When Gertrude Stein claimed “Paris was the place,” she undoubtedly saw a city full of promise and possibility, social and artistic ferment. However, for the young immigrant girls of the asylum center at the heart of Susan Conley’s debut novel, “Paris Was the Place,” the City of Lights in 1989 is mostly a way station. It is a place to be safe during the limbo of awaiting the court judgment that determines if they will be allowed to remain free in France or will be returned to whatever hell they’ve managed to escape.
Into this environment walks 30-year-old Californian Willie Pears, who volunteers to teach the girls poetry as a way to help them learn a concise, persuasive way to tell their stories to a judge, to explain “how they ended up in France and why they cannot go back to their home countries.” Willie, who followed her beloved brother Luke and her college roommate Sara to Paris just five months prior, teaches poetry at the Academy of Paris. She is persuaded by Sara’s activist husband, Rajiv, to work with the immigrant girls, but finding her footing with the group is challenging — personally, academically, and politically. Willie reflects, “We’re in a locked asylum center in the middle of Paris, and what the girls probably need most is a really good lawyer. But poetry is concise. It can hold enormous amounts of emotion.”
As Willie gets to know the girls and their horrific backgrounds, they begin to teach her as much about life as she teaches them about how to express it. They do get a really good lawyer, in the person of Macon Ventri, a committed young man from Canada with whom Willie begins to bond. It’s too bad Conley, author of the acclaimed 2011 memoir “The Foremost Good Fortune,” didn’t stay with Willie’s experiences with the girls and their heartbreaking tales of familial and cultural displacement longer. She writes with a directness and clarity that is moving without being maudlin.
PARIS WAS THE PLACE
However, as the plot moves onward, the convoluted unfairness of the French legal system provokes Willie to make some unwise choices in helping her vulnerable charges, putting her relationships to Macon, the girls, and the center itself in jeopardy. At that point, Willie and Macon take a trip to India to meet the daughter of a famous poet about whom Willie wants to write a book. It’s a rather abrupt shift of pace and tone, but Conley constructs a vivid travelogue of their sometimes arduous adventure.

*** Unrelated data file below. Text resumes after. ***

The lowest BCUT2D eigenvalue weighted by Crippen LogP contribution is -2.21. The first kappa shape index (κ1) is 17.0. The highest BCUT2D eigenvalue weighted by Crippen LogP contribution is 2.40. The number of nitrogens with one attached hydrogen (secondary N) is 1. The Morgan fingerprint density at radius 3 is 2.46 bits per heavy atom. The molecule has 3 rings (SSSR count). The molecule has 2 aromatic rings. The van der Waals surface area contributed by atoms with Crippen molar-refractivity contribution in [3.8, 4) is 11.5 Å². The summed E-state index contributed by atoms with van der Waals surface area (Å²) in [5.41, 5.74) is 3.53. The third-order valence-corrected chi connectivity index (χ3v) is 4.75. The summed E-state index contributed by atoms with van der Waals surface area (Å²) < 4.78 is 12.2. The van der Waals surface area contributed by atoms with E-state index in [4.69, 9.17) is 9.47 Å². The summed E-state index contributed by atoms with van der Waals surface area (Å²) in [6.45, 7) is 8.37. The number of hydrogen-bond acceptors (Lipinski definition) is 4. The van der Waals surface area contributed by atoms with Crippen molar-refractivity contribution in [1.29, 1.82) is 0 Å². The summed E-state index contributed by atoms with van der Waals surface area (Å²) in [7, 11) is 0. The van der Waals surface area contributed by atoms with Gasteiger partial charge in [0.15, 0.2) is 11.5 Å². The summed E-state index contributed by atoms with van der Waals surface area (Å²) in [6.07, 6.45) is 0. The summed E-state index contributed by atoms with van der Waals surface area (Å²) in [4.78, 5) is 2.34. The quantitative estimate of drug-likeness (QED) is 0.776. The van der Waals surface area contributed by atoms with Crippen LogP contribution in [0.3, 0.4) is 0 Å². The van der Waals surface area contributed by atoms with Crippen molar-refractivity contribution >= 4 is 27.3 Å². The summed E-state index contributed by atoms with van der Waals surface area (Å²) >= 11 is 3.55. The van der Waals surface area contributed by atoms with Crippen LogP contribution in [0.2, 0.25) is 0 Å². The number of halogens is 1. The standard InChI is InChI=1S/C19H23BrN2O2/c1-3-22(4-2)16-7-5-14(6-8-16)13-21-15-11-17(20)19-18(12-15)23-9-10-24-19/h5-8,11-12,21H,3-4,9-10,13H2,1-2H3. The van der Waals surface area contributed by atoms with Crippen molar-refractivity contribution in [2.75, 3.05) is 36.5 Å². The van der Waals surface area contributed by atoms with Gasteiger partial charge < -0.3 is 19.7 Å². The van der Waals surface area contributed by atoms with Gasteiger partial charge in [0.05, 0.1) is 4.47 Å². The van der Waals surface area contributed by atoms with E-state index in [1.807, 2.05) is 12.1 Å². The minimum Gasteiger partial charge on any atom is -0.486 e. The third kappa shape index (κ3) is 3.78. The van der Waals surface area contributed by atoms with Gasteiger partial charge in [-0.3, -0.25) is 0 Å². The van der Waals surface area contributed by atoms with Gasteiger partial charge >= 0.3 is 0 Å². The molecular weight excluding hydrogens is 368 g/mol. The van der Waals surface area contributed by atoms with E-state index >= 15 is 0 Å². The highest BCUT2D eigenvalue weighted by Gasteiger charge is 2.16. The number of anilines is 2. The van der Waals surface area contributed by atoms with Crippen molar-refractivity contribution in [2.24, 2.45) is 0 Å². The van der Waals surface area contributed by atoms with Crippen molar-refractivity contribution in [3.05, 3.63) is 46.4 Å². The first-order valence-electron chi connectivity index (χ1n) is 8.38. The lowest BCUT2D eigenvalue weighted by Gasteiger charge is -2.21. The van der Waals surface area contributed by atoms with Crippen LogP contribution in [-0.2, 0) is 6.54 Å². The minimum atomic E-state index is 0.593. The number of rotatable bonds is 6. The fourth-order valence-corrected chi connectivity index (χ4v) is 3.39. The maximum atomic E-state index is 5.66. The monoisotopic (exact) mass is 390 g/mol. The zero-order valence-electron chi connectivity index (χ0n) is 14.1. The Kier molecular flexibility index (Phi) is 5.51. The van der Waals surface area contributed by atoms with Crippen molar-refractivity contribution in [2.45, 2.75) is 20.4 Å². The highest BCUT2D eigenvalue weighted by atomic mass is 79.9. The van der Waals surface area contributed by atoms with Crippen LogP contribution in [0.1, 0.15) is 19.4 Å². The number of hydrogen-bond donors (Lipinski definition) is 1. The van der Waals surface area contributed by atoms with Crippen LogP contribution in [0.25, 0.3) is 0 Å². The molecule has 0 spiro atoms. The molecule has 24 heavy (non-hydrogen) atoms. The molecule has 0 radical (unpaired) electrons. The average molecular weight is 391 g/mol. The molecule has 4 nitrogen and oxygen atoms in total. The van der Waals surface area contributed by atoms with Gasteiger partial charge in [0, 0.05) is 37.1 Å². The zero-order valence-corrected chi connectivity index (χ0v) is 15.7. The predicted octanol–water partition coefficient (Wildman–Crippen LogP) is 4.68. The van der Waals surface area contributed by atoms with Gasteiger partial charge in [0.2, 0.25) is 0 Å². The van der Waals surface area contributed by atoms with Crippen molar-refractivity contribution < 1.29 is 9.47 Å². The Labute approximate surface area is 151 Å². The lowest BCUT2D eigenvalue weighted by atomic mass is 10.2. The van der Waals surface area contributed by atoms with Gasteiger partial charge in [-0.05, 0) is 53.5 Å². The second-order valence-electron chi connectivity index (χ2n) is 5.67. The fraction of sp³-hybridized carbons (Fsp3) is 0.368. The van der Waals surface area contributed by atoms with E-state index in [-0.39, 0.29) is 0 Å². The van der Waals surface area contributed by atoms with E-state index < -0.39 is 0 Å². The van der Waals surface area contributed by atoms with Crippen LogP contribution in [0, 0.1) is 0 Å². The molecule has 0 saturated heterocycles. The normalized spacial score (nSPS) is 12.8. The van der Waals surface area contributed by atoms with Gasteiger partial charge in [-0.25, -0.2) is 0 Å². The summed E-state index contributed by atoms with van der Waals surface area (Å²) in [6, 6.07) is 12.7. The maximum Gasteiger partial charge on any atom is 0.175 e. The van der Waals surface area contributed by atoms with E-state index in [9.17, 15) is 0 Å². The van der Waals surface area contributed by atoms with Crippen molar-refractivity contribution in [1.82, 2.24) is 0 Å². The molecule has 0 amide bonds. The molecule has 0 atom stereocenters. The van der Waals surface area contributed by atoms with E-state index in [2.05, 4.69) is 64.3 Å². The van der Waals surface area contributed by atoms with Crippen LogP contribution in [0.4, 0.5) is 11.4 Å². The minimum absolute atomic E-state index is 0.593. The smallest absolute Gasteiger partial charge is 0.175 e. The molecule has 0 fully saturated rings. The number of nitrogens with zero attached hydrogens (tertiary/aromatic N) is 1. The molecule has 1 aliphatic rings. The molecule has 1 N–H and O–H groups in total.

The book shifts gears yet again as Willie returns to Paris to find that Luke, who has been grappling with a mysterious as-yet-unnamed illness that is depleting his immune system, has gotten significantly weaker. Luke, who lives with his lover Gaird, has been Willie’s touchstone following the death of their mother. “He’s how I make sense of Paris and of moving away from my father and the open-ended sadness I felt in California. . . . My mother is gone. I feel quieter about her death here.” His precipitous decline plunges Willie into a fever of soul-searching, and Conley writes beautifully, compellingly about confronting death and dealing with loss.
Conley also evokes a vivid sense of Paris, which Luke calls “a city completely committed to smoking and red wine.” Captivating descriptions highlight the hallmarks and quirks of the various arrondissements and neighborhoods with a “you are here” immediacy.
In a way, “Paris Was the Place” is like three interconnected novellas involving the same characters. Satisfyingly, each has its own memorable moments and dramatic arc, ultimately weaving together into an ending that is also a new beginning.